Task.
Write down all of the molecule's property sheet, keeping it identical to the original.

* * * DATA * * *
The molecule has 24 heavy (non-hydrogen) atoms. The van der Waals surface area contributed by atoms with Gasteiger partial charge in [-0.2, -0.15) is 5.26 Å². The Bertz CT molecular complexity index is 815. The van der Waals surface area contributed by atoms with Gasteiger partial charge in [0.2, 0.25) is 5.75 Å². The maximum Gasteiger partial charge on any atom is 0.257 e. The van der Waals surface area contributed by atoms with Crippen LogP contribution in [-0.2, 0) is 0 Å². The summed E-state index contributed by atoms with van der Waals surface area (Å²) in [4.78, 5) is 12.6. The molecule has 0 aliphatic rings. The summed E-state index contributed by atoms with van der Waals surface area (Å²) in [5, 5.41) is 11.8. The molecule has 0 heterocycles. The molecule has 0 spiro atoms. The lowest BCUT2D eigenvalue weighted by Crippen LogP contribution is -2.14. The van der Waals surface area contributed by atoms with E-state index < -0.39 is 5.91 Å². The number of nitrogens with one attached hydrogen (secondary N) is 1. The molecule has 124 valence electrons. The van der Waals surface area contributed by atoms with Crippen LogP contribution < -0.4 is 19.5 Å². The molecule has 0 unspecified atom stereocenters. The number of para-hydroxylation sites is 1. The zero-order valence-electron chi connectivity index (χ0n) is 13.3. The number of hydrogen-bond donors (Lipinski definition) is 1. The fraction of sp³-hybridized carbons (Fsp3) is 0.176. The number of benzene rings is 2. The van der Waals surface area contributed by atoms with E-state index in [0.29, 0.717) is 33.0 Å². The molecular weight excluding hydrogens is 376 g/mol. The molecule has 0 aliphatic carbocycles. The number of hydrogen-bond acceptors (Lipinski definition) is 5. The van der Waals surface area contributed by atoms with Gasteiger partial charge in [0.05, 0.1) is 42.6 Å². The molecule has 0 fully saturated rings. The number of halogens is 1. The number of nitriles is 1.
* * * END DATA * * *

The molecule has 24 heavy (non-hydrogen) atoms. The van der Waals surface area contributed by atoms with Gasteiger partial charge in [-0.2, -0.15) is 5.26 Å². The Bertz CT molecular complexity index is 815. The van der Waals surface area contributed by atoms with Gasteiger partial charge in [0.2, 0.25) is 5.75 Å². The maximum Gasteiger partial charge on any atom is 0.257 e. The van der Waals surface area contributed by atoms with Crippen LogP contribution in [-0.2, 0) is 0 Å². The summed E-state index contributed by atoms with van der Waals surface area (Å²) in [4.78, 5) is 12.6. The molecule has 0 aliphatic rings. The summed E-state index contributed by atoms with van der Waals surface area (Å²) in [5, 5.41) is 11.8. The molecule has 0 heterocycles. The molecule has 0 spiro atoms. The lowest BCUT2D eigenvalue weighted by Crippen LogP contribution is -2.14. The van der Waals surface area contributed by atoms with E-state index < -0.39 is 5.91 Å². The number of nitrogens with one attached hydrogen (secondary N) is 1. The molecule has 124 valence electrons. The van der Waals surface area contributed by atoms with Crippen LogP contribution < -0.4 is 19.5 Å². The molecule has 0 unspecified atom stereocenters. The number of para-hydroxylation sites is 1. The zero-order valence-electron chi connectivity index (χ0n) is 13.3. The number of hydrogen-bond donors (Lipinski definition) is 1. The fraction of sp³-hybridized carbons (Fsp3) is 0.176. The number of benzene rings is 2. The van der Waals surface area contributed by atoms with E-state index in [0.29, 0.717) is 33.0 Å². The molecular weight excluding hydrogens is 376 g/mol. The molecule has 0 aliphatic carbocycles. The number of hydrogen-bond acceptors (Lipinski definition) is 5. The van der Waals surface area contributed by atoms with Gasteiger partial charge in [0.05, 0.1) is 42.6 Å². The molecule has 0 fully saturated rings. The number of halogens is 1. The number of nitriles is 1.